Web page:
Everyone I knew said that was an impossible dream since there was no way I could afford the pricey rents in Lower Manhattan on my meager salary.
Amazingly, a chance encounter in Thailand with Patrice Braun, a Dutch-American journalist who was aspiring to be a screenwriter in Los Angeles, spawned a lifelong friendship and also a rent-controlled sublet in the West Village on MacDougal Street above the aptly named Cafe Danté, where on my days off, I would be writing and daydreaming.
You could stay as long as you liked at the cafe and the staff would not bother you, as long as you stayed away from the one table by the window which was reserved for the mafia boss John Gotti.
I was loving New York and hating my job with its long hours, constant jet lag and daily doses of sexism and misogyny.
However, I was in a bind. In those days, rules governing flight attendants in the US guaranteed them the right to join a union and since the Middle Eastern airline I worked for did not want its employees to be union members, they got around this rule by arranging a ‘D’ visa instead.
What this meant was that I was only allowed to stay in the US for a maximum of 30 days between my work flights.
The choice was stark: either continue working in a job I hated or join the millions of undocumented people living in the shadows.
I was weighing my options when I met Bina Sharif, a Pakistani-American playwright who offered me a lead role in her production of The Watchman, a drama about the lives of immigrants in the US.
The role required three months of rehearsals. I decided to accept, which meant handing in my resignation. The play had a critically acclaimed run at The Theater For The New City. My new life had begun in earnest.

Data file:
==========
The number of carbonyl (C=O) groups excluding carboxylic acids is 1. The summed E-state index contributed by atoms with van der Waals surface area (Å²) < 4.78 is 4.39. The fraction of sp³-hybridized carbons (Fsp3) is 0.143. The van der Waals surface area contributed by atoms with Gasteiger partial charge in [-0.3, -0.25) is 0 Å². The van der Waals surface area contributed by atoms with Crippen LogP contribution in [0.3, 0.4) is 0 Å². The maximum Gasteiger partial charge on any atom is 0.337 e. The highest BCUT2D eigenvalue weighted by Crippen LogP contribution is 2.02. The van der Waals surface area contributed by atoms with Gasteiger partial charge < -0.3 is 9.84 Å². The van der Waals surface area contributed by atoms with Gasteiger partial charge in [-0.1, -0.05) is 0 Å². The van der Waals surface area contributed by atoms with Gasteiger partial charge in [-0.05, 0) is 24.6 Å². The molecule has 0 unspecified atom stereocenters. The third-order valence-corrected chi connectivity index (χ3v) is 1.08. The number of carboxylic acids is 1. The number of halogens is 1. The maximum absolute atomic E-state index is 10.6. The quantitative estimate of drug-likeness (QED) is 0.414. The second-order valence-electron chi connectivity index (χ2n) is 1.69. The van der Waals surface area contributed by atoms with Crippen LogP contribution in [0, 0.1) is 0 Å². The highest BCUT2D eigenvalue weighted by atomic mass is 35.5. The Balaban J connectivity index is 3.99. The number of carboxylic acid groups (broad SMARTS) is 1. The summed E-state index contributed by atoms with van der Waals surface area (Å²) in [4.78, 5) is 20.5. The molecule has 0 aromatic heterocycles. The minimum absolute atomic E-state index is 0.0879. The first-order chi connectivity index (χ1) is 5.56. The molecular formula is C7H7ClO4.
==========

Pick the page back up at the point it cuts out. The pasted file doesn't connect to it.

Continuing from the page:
Being undocumented in America was challenging to say the least, but it was considerably freer than the Pakistan I left.
I could no longer imagine a life circumscribed by the dictates of a conservative society. Going back was unthinkable, staying was fraught with constant dread of deportation.
Five years passed in this state of limbo, until one day I was reading the newspaper and happened to see a news story about the creation of a new class of political asylum, specifically for feminists.
I decided to apply in this category and, two years later, I was at an interview explaining my views on art, literature and feminism.
Two applicants out of 600 hundred that day were granted asylum. I was lucky to be one of them.
Since then, I have gone on to become a director at a non-profit and a creatively fulfilling life as a writer.
It’s hard to imagine the direction my life would have taken had there been a travel ban on people from Muslim countries in place at the time and had I been from a country whose name was on that list.
Pakistan is not on the list of countries that are facing the consequences of Trump’s travel ban today, but there are many migrants in positions similar and much worse than mine who are seeing avenues to a better life close simply because they happen to be from the ‘wrong’ country.
My heart goes out to them in solidarity.